The founding of Sigma Chi began as the result of a disagreement over who would be elected Poet in the Erodelphian Literary Society of Miami University in Ohio.
Several members of Miami University’s Delta Kappa Epsilon chapter (of which all but one of Sigma Chi’s founders were members) were also members of the Erodelphian Literary Society. In the fall of 1854 this society was to pick its Poet, and a member of Delta Kappa Epsilon was nominated for the position. He was supported by five of his brothers, but four others (James Caldwell, Isaac Jordan, Benjamin Runkle, and Franklin Scobey) instead supported another man who was not a member of the fraternity. Thomas Bell and Daniel Cooper were not members of Erodelphian, but had aligned themselves with the four members. The chapter had twelve members and so was evenly divided. Other differences might have been forgotten, but both sides saw this conflict as a matter of principle and over the next few months there came a distancing of their friendship.
The matter came to a head in February 1855, when, in an attempt to seal the rift, Runkle and his companions planned a dinner for their brothers. Only one of the other brothers who supported the Delta Kappa Epsilon member as poet arrived, Whitelaw Reid. With him, Reid brought a stranger named Minor Millikin who was an alumnus of Delta Kappa Epsilon from a nearby town. Reid had told Millikin his side of the dispute, and the arrived to punish Runkle, Scobey, and the rest. The leaders of the rebellion (Runkle and Scobey) were to be expelled from the fraternity. The other four, after being properly chastised, would be allowed to stay a part of the group. Runkle resigned, and after the parent chapter at Yale University was contacted, all six men were formally expelled.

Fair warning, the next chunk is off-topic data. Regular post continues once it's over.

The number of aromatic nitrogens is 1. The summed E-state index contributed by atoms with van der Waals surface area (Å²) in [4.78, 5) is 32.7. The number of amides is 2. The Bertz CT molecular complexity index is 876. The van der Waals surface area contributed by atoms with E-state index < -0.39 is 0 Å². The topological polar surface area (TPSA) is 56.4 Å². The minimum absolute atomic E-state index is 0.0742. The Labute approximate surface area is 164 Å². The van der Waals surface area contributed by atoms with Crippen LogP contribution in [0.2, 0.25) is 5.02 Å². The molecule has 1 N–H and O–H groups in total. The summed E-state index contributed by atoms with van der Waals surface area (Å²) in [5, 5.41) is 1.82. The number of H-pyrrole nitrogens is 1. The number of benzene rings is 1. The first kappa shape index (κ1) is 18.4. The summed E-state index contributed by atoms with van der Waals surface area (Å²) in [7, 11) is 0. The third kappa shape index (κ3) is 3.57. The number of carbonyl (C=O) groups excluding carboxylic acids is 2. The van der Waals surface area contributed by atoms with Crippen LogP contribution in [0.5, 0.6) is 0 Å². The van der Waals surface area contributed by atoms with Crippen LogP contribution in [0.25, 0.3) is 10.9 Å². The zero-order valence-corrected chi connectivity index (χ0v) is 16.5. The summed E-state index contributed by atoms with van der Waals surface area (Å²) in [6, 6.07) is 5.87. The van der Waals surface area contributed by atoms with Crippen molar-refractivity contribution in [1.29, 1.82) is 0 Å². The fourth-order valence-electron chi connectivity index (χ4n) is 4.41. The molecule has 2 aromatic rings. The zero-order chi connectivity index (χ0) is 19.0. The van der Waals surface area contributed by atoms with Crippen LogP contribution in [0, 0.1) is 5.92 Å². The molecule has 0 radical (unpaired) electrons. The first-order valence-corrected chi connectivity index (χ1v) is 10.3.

The six men decided to form their own fraternity along with William Lewis Lockwood, a student from New York who had not joined a fraternity. On June 28, 1855, the organization was founded under the name Sigma Phi Fraternity. Lockwood had business training, and helped to organize the fraternity in its early years. The theft of Sigma Phi’s constitution, rituals, seals, and other records from Lockwood’s room in Oxford in January 1856 prompted the change of the name of the fraternity to Sigma Chi. Eventually, this action could have been forced upon the group as there was already a Sigma Phi Society.
Much of Sigma Chi’s heraldry was inspired by the legendary story of the Emperor Constantine from the Battle of Milvian Bridge against Maxentius. The White Cross and the motto “In Hoc Signo Vinces” are examples of the Constantine link. Although many of the symbols of Sigma Chi relate to Christianity, Sigma Chi is not a Christian fraternity.